The tale of two Black Fridays began with the first modern Macy's Thanksgiving Day Parade in 1924, which ended with an appearance by the jolly man in red. After this signal that "Santa had arrived," retailers brought out their Christmas decorations and launched their holiday advertising campaigns.
Before long, consumers came to accept the unwritten rule that stores couldn't begin advertising Christmas sales until Thanksgiving Day parades were over. Thus, the day after Thanksgiving -- later dubbed Black Friday -- became the official start of the Christmas shopping season.
In 1939, merchants appealed to President Franklin D. Roosevelt. That year, November held five Thursdays, meaning Thanksgiving would fall on Nov. 30 and effectively cut a week off the holiday shopping season. Retailers wanted to keep that lucrative week, but no store wanted to incur the public's wrath by advertising before Turkey Day. The solution was simple: Franklin D. simply moved Thanksgiving's date from the final Thursday in November to one week earlier.
The public was furious as it required a total rejiggering of holiday plans. Some Americans even refused the change, resulting in two Thanksgivings on two separate days. Until 1941, the President and 32 states celebrated on the second-to-last Thursday, while the remaining 16 stuck to tradition. Much grumbling was heard about "Franksgiving" but, eventually, the dust settled into the now stable celebration on the fourth Thursday in November.
You don't have to be a history major to know this one-week reprieve didn't help things much, however. The advertising embargo didn't hold for very long and soon Christmas ads were seen as early as Halloween. Today, holiday decorations begin sneaking into stores barely after Labor Day, but I'm getting ahead of myself.
By 1966, the Philadelphia Police Department coined the phrase "Black Friday" in reference to the heavy shopping traffic that overwhelmed their forces on the day after Thanksgiving. Bonnie Taylor-Blake of the American Dialect Society was the first to officially use the slang term in an article: "Black Friday officially opens the Philadelphia Christmas shopping season (with) massive traffic jams and over-crowded sidewalks as the downtown stores are mobbed from opening to closing."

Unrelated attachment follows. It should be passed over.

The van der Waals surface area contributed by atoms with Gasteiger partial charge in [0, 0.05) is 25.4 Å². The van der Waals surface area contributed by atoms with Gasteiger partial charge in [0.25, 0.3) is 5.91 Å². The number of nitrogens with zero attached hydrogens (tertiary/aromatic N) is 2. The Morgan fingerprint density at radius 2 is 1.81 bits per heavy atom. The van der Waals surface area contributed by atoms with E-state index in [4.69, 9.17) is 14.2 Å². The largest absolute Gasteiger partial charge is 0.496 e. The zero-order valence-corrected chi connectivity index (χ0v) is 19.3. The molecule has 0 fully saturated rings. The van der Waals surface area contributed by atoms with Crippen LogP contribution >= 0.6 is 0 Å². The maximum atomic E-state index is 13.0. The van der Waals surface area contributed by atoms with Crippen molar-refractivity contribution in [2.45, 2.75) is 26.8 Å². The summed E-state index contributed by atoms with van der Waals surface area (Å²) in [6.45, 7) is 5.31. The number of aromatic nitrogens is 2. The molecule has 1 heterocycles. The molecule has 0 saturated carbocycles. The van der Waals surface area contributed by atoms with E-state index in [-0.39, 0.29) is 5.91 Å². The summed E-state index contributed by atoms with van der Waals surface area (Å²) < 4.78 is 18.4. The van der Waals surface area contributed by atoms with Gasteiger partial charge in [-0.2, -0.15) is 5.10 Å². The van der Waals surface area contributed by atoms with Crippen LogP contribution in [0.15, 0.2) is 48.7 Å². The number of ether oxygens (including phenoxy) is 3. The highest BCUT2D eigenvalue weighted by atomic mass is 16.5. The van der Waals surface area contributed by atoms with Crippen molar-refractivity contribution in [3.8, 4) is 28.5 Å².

The term Black Friday had been misappropriated, strangely enough, from the stock market catastrophe of 1869, set off by gold spectators who tried and failed to corner the gold market, causing the market to collapse and stocks to plummet.
The nickname was just too delicious for the media, who soon referred to Black Friday as the day on which retailers go from being in the red (posting a loss on the books) to being in the black (turning a profit). Traditionally, accounting records use red ink to show negative amounts and black ink to show positive amounts.
Many merchants were none too happy about this new slang, considering the negative connotations of the original Black Friday stock-market crash and the suggestion they were operating at a loss until the holiday season.
While it's true most major retailers actually do make profits year round, Christmas shopping is still of enormous importance to American merchants. Some are so dependent on the holiday season that the Christmas quarter produces all the year's profits and compensates for losses from other quarters.
Still, it was hard for merchants to complain about the concept of a day entirely dedicated to shopping, shopping, shopping. Over the years, retailers realized they could draw bigger crowds on Black Friday than during post-Christmas sales. Some began opening their doors as the first faint rays of sun struck their plate glass on Friday morning. The Thanksgiving Day newspapers became heavier than a large turkey, filled with enticing coupons and slick, thick inserts.
Over the years, sales on candies and sweaters have given way to drastic discounts on electronics and the hottest kids toys. Retailers have taken to staging major sales on Thanksgiving afternoon or evening and, this year, big-time merchants like Target and Toys R Us began offering their deepest discounts in late September.
While Black Friday remains a 12-hour tradition for which consumers still "track-suit up," early sales and online shopping are making a dent in this one-day celebration of American commerce.
If you plan on heading out for some intense consumerism the day after Thanksgiving, make sure you prepare by reading our blog post "Black Friday Boot Camp."